Zinke’s Illegal Suspension of Methane Rules Will Not Stand

Interior Secretary Ryan Zinke’s illegal suspension of rules to cut methane pollution from drilling operations on public lands is the latest example of the Trump administration’s cavalier disregard for vital public health and environmental safeguards.

The Bureau of Land Management (“BLM”) today proposed to suspend its Methane and Waste Prevention Rule for 12 to 18 months, depending on the requirement, with no justification other than saying it intends to use this time to repeal the rule.

This is lawless behavior. The courts have repeatedly ruled that an agency cannot simply yank rules and regulations out of effect while it considers whether to change them. In the Trump administration’s short lifetime, at least two courts have already rejected lawless stays and suspensions, and Trump’s Justice Department has conceded error in several more cases, rather than risk more adverse court rulings.

There is solid law, going back to the Ronald Reagan and George W. Bush administrations, that agencies cannot simply yank the safeguard on the books without a solid legal and factual justification. That a new administration wants to change the rules is no basis for shortcuts in the legal process for making those changes. Zinke’s latest move will fare no better than the ones before.

As I’ve explained before, the methane and waste prevention rule that Zinke seeks to halt curbs the leaking, venting and flaring of natural gas from oil and gas operations on federal and tribal lands. Methane pollution is a major contributor to climate change, and other pollutants from these operations contribute to mention poor air quality in rural areas now being industrialized by oil and gas development.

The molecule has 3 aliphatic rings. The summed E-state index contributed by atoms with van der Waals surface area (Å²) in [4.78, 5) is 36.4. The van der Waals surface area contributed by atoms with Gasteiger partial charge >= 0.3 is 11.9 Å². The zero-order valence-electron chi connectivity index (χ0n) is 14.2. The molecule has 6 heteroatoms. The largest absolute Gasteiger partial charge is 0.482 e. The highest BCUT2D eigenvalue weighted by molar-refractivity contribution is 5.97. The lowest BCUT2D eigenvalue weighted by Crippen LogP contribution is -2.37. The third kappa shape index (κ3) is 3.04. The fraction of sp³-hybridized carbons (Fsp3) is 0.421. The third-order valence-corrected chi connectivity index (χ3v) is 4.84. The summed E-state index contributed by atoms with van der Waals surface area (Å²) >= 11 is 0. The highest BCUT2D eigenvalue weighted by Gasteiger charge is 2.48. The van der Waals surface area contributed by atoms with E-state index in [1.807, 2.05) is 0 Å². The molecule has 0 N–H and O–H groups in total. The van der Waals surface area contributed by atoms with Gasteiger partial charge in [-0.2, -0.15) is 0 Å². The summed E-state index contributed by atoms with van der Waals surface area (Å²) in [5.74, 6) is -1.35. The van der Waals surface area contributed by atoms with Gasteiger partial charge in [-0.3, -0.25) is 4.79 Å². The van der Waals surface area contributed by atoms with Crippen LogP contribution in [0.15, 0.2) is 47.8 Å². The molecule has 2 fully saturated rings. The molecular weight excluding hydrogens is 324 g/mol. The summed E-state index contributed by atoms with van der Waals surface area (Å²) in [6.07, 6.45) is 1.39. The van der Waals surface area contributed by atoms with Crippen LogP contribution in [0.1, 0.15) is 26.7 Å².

The current BLM rule was adopted in November 2016 after a full round of notice and public comment during which the pluses and minuses of the standards were vetted.  The rule enjoys broad public support, particularly in the West, including from elected officials in Colorado, New Mexico, Nevada, and Utah.

This strong public support helped defeat efforts to knock out the standards in Congress earlier this year. A federal court in Wyoming also rejected industry efforts to enjoin the rule. Now the Trump Administration and Secretary Zinke have stepped in.

Zinke first issued a stay of the rule in June without notice and comment. NRDC and our state and environmental partners sued the Secretary, on the basis that he lacked authority to postpone rules that have already gone into effect. The federal court in San Francisco overturned a very similar stay of BLM’s royalty rules in August – a positive sign for us here. The same court is expected to issue its ruling soon on the fate of Zinke’s stay of BLM’s methane rules.

Update: in a rebuke for Secretary Zinke, late today the federal court in San Francisco overturned the BLM’s first stay of the methane rule, and ordered the rule back into full effect.

Perhaps seeing the handwriting on the wall for his first stay, Zinke has proposed the new delays asserting blanket authority to change a predecessor’s rule with no factual justification. The proposed rule would go even further than the June stay, knocking out requirements that are already in effect, even though many companies have already complied with them.

Nowhere in the proposal preamble does the agency provide a justification or analysis supporting why compliance deadlines should be delayed an additional 12 to 18 months.

And the cited basis for the broad stay? The agency’s “inherent authority to reconsider the 2016 rule.”

Unfortunately for Zinke, courts going back to Ronald Reagan’s era have firmly rejected this “inherent authority” argument – most recently in the D.C. Circuit’s smackdown of U.S. EPA’s unsupported halt of its methane standards under the Clean Air Act.

NRDC and our partners will be making comments – and later arguing in court if necessary – that such poorly veiled attempts to circumvent the rule of law shall not stand.

About the Authors

Meleah Geertsma

Director, Environmental Justice Policy; Environment, Equity & Justice Center

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